21                    dp[start][end] = dp[start][end - 1];
22                } else {
23                    // If characters are different, find the minimum number of turns
24                    // needed by splitting the substring into two parts at every possible position
25                    for (int split = start; split < end; ++split) {
26                        dp[start][end] = min(dp[start][end], dp[start][split] + dp[split + 1][end]);
27                    }
28                }
29            }
30        }
31
32        // The answer is the minimum number of turns to print the whole string
33        // which is stored in dp[0][length - 1]
34        return dp[0][length - 1];
35    }
36};
37
1function strangePrinter(s: string): number {
2    const length = s.length;
3    // Initialize a 2D array to store the minimum number of turns for [i..j] substring.
4    const dp: number[][] = new Array(length).fill(0).map(() => new Array(length).fill(Infinity));
5  
6    // Traverse the string in reverse to deal with substrings in a bottom-up manner.
7    for (let i = length - 1; i >= 0; --i) {
8        // A single character needs one turn to be printed.
9        dp[i][i] = 1;
10
11        // Compute the number of turns needed for substrings [i..j]
12        for (let j = i + 1; j < length; ++j) {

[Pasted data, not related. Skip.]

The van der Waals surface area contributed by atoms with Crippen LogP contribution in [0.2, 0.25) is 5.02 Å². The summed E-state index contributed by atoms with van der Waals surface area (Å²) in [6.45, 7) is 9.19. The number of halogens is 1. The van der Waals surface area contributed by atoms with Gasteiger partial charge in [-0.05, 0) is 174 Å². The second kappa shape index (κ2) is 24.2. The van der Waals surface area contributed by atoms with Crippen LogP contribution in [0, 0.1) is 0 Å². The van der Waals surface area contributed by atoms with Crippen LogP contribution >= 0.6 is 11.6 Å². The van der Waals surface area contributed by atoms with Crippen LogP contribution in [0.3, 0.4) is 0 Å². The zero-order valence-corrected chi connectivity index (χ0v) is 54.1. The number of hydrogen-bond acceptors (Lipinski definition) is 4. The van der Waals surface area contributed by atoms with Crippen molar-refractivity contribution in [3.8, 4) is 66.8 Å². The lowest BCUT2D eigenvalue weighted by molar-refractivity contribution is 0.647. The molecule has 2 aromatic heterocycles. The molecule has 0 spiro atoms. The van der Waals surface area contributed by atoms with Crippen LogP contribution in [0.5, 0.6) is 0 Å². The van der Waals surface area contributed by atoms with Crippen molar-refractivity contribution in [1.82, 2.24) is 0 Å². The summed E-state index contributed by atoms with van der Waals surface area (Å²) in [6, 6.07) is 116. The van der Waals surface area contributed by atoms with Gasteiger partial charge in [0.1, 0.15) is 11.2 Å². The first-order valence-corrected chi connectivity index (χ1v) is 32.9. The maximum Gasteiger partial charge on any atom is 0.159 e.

13            // If the characters at position i and j are the same,
14            // no extra turn is needed beyond what is required for [i..j-1]
15            if (s[i] === s[j]) {
16                dp[i][j] = dp[i][j - 1];
17            } else {
18                // If characters are different, find the split point 'k'
19                // that minimizes the sum of turns for [i..k] and [k+1..j] substrings.
20                for (let k = i; k < j; ++k) {
21                    dp[i][j] = Math.min(dp[i][j], dp[i][k] + dp[k + 1][j]);
22                }
23            }
24        }
25    }
26  
27    // The result for the entire string is then stored in dp[0][length - 1].
28    return dp[0][length - 1];
29}
30

Time and Space Complexity

The time complexity of the code is O(n^3) due to the triple nested loop structure where n is the length of string s. The outer loop runs n times in reverse, the middle loop runs a maximum of n times for each value of i, and the inner loop, also running up to n times for each combination of i and j, represents the main source of the cubic time complexity. Inside the inner loop, the code checks every substring from i to j and calculates the minimum operations required by comparing the current value of f[i][j] with f[i][k] + f[k + 1][j], where k is between i and j-1.

The space complexity of the code is O(n^2) which is caused by the storage requirements of the 2D array f that has a size of n * n, necessary for dynamic programming and storing the minimum print operations for every substring from i to j.

Learn more about how to find time and space complexity quickly using problem constraints.